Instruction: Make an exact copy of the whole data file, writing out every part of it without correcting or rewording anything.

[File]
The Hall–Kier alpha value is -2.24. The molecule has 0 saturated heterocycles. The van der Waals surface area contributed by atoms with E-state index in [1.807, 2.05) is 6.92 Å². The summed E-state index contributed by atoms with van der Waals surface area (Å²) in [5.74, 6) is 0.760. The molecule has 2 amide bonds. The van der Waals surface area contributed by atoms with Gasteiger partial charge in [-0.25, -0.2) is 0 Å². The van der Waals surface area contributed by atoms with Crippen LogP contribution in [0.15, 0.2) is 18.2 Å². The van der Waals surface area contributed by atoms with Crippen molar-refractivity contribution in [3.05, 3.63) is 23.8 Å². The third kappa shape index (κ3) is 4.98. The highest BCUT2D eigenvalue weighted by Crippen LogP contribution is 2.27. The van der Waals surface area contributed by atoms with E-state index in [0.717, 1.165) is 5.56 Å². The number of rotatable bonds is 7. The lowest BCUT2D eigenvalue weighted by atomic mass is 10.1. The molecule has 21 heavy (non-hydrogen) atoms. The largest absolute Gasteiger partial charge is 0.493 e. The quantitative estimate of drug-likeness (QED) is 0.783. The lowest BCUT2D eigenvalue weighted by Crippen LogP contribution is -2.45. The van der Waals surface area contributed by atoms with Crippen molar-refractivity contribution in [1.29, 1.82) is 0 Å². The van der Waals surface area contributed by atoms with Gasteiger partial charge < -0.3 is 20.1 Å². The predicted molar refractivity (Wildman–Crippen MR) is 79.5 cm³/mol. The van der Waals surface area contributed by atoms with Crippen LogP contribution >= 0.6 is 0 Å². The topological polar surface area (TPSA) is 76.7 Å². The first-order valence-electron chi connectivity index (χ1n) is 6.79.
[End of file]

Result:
The Hall–Kier alpha value is -2.24. The molecule has 0 saturated heterocycles. The van der Waals surface area contributed by atoms with E-state index in [1.807, 2.05) is 6.92 Å². The summed E-state index contributed by atoms with van der Waals surface area (Å²) in [5.74, 6) is 0.760. The molecule has 2 amide bonds. The van der Waals surface area contributed by atoms with Gasteiger partial charge in [-0.25, -0.2) is 0 Å². The van der Waals surface area contributed by atoms with Crippen LogP contribution in [0.15, 0.2) is 18.2 Å². The van der Waals surface area contributed by atoms with Crippen molar-refractivity contribution in [3.05, 3.63) is 23.8 Å². The third kappa shape index (κ3) is 4.98. The highest BCUT2D eigenvalue weighted by Crippen LogP contribution is 2.27. The van der Waals surface area contributed by atoms with E-state index in [0.717, 1.165) is 5.56 Å². The number of rotatable bonds is 7. The lowest BCUT2D eigenvalue weighted by atomic mass is 10.1. The molecule has 21 heavy (non-hydrogen) atoms. The largest absolute Gasteiger partial charge is 0.493 e. The quantitative estimate of drug-likeness (QED) is 0.783. The lowest BCUT2D eigenvalue weighted by Crippen LogP contribution is -2.45. The van der Waals surface area contributed by atoms with Crippen molar-refractivity contribution in [1.29, 1.82) is 0 Å². The van der Waals surface area contributed by atoms with Gasteiger partial charge < -0.3 is 20.1 Å². The predicted molar refractivity (Wildman–Crippen MR) is 79.5 cm³/mol. The van der Waals surface area contributed by atoms with Crippen LogP contribution >= 0.6 is 0 Å². The topological polar surface area (TPSA) is 76.7 Å². The first-order valence-electron chi connectivity index (χ1n) is 6.79.